Pictograms are graphic images that show the user of a hazardous product what type of hazard is present. With a quick glance, you can see, for example, that the product is flammable, or that it might be a health hazard.

Most pictograms are distinctively a square on a point—like a diamond—with a thick red border. Inside the border is a symbol that represents the potential hazard (for example, fire, health hazard, corrosive). Pictograms are assigned to specific hazard classes or categories. Find more about WHMIS 2015 from the Canadian Centre for Occupational Health and Safety.

SDS have a 16-heading format, which has already been in use by many suppliers.

Signal words

Each substance will now have either Danger or Warning on the label, unless it is deemed of such low hazard it does not require one:

  • Danger - more severe hazards
  • Warning - less severe hazards

Hazard statements

A hazard statement is a standardized statement about the nature of hazard and degree of hazard of a substance. Each hazard statement has a corresponding identification code; however, this code may not be used instead of the written hazard statement on the packaging/safety data sheet and must only be used for reference.

Precautionary statements

A precautionary statement is a brief written statement or pictogram that provides measures to minimize or prevent effects from physical, health or environmental hazards. These measures include first aid.

Transitioning WHMIS 1988 to WHMIS 2015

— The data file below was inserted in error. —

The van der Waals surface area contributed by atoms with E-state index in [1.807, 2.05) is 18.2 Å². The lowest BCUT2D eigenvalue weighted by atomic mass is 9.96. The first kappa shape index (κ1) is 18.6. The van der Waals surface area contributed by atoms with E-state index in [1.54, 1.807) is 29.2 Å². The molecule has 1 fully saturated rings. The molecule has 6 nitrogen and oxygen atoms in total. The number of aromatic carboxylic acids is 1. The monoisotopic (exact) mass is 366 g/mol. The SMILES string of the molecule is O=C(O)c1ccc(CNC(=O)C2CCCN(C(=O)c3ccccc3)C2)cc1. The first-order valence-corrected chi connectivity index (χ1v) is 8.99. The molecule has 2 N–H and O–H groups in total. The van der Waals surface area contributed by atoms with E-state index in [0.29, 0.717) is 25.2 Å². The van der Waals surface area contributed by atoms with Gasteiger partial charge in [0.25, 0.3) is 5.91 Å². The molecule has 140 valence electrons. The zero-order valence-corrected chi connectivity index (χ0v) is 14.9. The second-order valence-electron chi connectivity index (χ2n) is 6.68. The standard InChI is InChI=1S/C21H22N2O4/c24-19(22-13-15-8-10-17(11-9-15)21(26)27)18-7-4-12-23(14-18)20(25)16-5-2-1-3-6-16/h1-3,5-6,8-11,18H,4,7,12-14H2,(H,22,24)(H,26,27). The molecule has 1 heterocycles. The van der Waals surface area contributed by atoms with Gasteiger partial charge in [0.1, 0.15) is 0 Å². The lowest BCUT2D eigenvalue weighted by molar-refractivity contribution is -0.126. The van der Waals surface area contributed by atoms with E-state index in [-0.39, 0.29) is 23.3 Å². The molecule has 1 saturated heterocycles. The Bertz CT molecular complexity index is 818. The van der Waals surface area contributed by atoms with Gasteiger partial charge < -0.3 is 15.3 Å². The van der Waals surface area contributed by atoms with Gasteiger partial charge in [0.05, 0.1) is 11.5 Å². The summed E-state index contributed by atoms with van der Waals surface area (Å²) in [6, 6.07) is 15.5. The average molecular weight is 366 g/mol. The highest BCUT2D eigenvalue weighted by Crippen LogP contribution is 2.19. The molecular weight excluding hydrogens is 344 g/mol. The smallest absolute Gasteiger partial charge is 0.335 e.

To allow partners and stakeholders time to uniformly adopt the new requirements, WHMIS 2015 is being implemented in three phases. The first phase introduced the new, amended Hazardous Product Act and the new Hazardous Products Regulations (HPR). Specific controlled or hazardous products must either comply with WHMIS 1988 or WHMIS 2015 requirements. In other words, the supplier must choose which classification, label and material safety data sheet to follow rather than try to abide by both sets of requirements.

During the first phase, employers may continue to have WHMIS 1988 and/or WHMIS 2015 labels and material safety data sheets (MSDS) and safety data sheets (SDS) in the workplace. As an employer, you are required to

  • Continue to comply with WHMIS 1988 requirements if there are no products with WHMIS 2015 SDS and labels
  • Comply with the new requirements if you receive a product with WHMIS 2015 SDS and labels. Compliance includes revised training in WHMIS 2015

To allow time for suppliers, employers and workers to adjust to the new WHMIS 2015 requirements, a multi-year transition plan is in effect. During the transition period, both the original WHMIS 1988 and WHMIS 2015 may be used in the workplace. The second and third phases of WHMIS will be completed by December 2018. Dates of the three transitional phases are outlined below.

 

Suppliers

 

Phase

Time period

Manufacturers and importers

Distributors

Employers

1

Feb 11, 2015 to May 31, 2017

WHMIS 1988 or 2015

WHMIS 1988 or 2015

WHMIS 1988 or 2015

2

June 1, 2017 to May 31, 2018

WHMIS 2015

WHMIS 1988 or 2015

WHMIS 1988 or 2015

3

June 1, 2018 to Nov 30, 2018

WHMIS 2015

WHMIS 2015

WHMIS 1988 or 2015

Completion

Dec 1, 2018

WHMIS 2015

WHMIS 2015

WHMIS 2015

 

Additional Information

Contact AskMyHR to determine if your workplace requires a WHMIS program or if you require further information or assistance.